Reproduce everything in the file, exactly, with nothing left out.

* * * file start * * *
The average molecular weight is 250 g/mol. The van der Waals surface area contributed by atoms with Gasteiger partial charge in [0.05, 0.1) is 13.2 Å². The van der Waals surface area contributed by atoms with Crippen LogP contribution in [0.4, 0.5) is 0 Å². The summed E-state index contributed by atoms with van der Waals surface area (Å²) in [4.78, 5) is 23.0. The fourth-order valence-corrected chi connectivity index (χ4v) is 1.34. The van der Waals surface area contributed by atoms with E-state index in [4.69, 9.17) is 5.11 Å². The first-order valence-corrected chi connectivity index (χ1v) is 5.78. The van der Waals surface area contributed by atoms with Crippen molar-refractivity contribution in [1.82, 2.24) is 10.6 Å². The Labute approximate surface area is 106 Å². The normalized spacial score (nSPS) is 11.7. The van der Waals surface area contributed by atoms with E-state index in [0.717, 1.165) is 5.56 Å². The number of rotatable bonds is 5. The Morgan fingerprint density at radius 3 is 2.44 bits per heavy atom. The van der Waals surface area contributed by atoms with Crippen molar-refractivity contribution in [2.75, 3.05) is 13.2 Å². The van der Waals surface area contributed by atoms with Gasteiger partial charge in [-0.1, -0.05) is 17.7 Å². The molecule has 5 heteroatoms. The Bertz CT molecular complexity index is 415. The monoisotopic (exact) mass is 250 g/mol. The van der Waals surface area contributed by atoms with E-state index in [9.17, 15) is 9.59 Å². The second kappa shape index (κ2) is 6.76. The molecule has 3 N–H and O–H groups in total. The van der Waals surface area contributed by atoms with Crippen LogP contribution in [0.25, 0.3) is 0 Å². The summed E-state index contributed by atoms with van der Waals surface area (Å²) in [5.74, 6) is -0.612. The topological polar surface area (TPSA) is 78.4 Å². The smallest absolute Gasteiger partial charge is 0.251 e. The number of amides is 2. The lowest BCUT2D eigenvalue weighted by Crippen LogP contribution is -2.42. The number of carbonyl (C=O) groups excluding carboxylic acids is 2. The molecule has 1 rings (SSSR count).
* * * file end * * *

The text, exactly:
The average molecular weight is 250 g/mol. The van der Waals surface area contributed by atoms with Gasteiger partial charge in [0.05, 0.1) is 13.2 Å². The van der Waals surface area contributed by atoms with Crippen LogP contribution in [0.4, 0.5) is 0 Å². The summed E-state index contributed by atoms with van der Waals surface area (Å²) in [4.78, 5) is 23.0. The fourth-order valence-corrected chi connectivity index (χ4v) is 1.34. The van der Waals surface area contributed by atoms with E-state index in [4.69, 9.17) is 5.11 Å². The first-order valence-corrected chi connectivity index (χ1v) is 5.78. The van der Waals surface area contributed by atoms with Crippen molar-refractivity contribution in [1.82, 2.24) is 10.6 Å². The Labute approximate surface area is 106 Å². The normalized spacial score (nSPS) is 11.7. The van der Waals surface area contributed by atoms with E-state index in [0.717, 1.165) is 5.56 Å². The number of rotatable bonds is 5. The Morgan fingerprint density at radius 3 is 2.44 bits per heavy atom. The van der Waals surface area contributed by atoms with Crippen molar-refractivity contribution in [2.75, 3.05) is 13.2 Å². The van der Waals surface area contributed by atoms with Gasteiger partial charge in [-0.1, -0.05) is 17.7 Å². The molecule has 5 heteroatoms. The Bertz CT molecular complexity index is 415. The monoisotopic (exact) mass is 250 g/mol. The van der Waals surface area contributed by atoms with E-state index in [9.17, 15) is 9.59 Å². The second kappa shape index (κ2) is 6.76. The molecule has 3 N–H and O–H groups in total. The van der Waals surface area contributed by atoms with Crippen LogP contribution in [0.25, 0.3) is 0 Å². The summed E-state index contributed by atoms with van der Waals surface area (Å²) in [5.74, 6) is -0.612. The topological polar surface area (TPSA) is 78.4 Å². The smallest absolute Gasteiger partial charge is 0.251 e. The number of amides is 2. The lowest BCUT2D eigenvalue weighted by Crippen LogP contribution is -2.42. The number of carbonyl (C=O) groups excluding carboxylic acids is 2. The molecule has 1 rings (SSSR count).